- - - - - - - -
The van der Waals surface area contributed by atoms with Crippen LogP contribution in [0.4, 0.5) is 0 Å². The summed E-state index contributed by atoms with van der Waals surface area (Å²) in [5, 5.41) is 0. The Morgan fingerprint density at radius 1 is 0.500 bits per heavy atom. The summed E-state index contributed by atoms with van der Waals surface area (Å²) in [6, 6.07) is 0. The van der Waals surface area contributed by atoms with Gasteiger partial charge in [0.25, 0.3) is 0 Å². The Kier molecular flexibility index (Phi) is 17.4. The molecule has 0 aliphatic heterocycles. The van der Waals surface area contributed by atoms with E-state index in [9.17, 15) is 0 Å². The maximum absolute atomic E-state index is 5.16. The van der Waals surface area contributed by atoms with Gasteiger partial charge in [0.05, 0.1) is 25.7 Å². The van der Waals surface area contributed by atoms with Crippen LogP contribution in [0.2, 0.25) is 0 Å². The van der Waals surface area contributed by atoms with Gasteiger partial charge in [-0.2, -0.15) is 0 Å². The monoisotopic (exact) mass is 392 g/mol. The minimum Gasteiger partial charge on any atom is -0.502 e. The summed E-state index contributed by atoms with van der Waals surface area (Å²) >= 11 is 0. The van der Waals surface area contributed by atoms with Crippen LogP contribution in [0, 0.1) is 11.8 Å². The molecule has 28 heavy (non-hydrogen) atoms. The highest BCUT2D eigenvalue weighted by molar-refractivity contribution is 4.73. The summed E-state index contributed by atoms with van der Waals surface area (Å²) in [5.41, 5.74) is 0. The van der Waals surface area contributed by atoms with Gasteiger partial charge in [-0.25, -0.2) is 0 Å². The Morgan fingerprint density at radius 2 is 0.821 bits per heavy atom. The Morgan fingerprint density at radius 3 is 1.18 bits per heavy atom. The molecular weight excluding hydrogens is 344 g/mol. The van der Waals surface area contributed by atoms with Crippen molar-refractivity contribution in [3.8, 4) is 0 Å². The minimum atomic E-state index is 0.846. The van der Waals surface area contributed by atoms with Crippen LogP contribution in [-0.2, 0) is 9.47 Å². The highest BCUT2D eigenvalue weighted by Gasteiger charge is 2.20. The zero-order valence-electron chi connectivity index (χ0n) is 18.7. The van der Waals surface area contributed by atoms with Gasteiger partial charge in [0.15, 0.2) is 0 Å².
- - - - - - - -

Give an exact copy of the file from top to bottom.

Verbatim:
The van der Waals surface area contributed by atoms with Crippen LogP contribution in [0.4, 0.5) is 0 Å². The summed E-state index contributed by atoms with van der Waals surface area (Å²) in [5, 5.41) is 0. The Morgan fingerprint density at radius 1 is 0.500 bits per heavy atom. The summed E-state index contributed by atoms with van der Waals surface area (Å²) in [6, 6.07) is 0. The van der Waals surface area contributed by atoms with Gasteiger partial charge in [0.25, 0.3) is 0 Å². The Kier molecular flexibility index (Phi) is 17.4. The molecule has 0 aliphatic heterocycles. The van der Waals surface area contributed by atoms with E-state index in [9.17, 15) is 0 Å². The maximum absolute atomic E-state index is 5.16. The van der Waals surface area contributed by atoms with Gasteiger partial charge in [0.05, 0.1) is 25.7 Å². The van der Waals surface area contributed by atoms with Crippen LogP contribution in [0.2, 0.25) is 0 Å². The van der Waals surface area contributed by atoms with Gasteiger partial charge in [-0.2, -0.15) is 0 Å². The monoisotopic (exact) mass is 392 g/mol. The minimum Gasteiger partial charge on any atom is -0.502 e. The summed E-state index contributed by atoms with van der Waals surface area (Å²) >= 11 is 0. The van der Waals surface area contributed by atoms with Crippen LogP contribution in [0, 0.1) is 11.8 Å². The molecule has 28 heavy (non-hydrogen) atoms. The highest BCUT2D eigenvalue weighted by molar-refractivity contribution is 4.73. The summed E-state index contributed by atoms with van der Waals surface area (Å²) in [5.41, 5.74) is 0. The van der Waals surface area contributed by atoms with Gasteiger partial charge in [-0.25, -0.2) is 0 Å². The Morgan fingerprint density at radius 2 is 0.821 bits per heavy atom. The Morgan fingerprint density at radius 3 is 1.18 bits per heavy atom. The molecular weight excluding hydrogens is 344 g/mol. The van der Waals surface area contributed by atoms with Crippen molar-refractivity contribution in [3.8, 4) is 0 Å². The minimum atomic E-state index is 0.846. The van der Waals surface area contributed by atoms with Crippen LogP contribution in [-0.2, 0) is 9.47 Å². The highest BCUT2D eigenvalue weighted by Gasteiger charge is 2.20. The zero-order valence-electron chi connectivity index (χ0n) is 18.7. The van der Waals surface area contributed by atoms with Gasteiger partial charge in [0.15, 0.2) is 0 Å².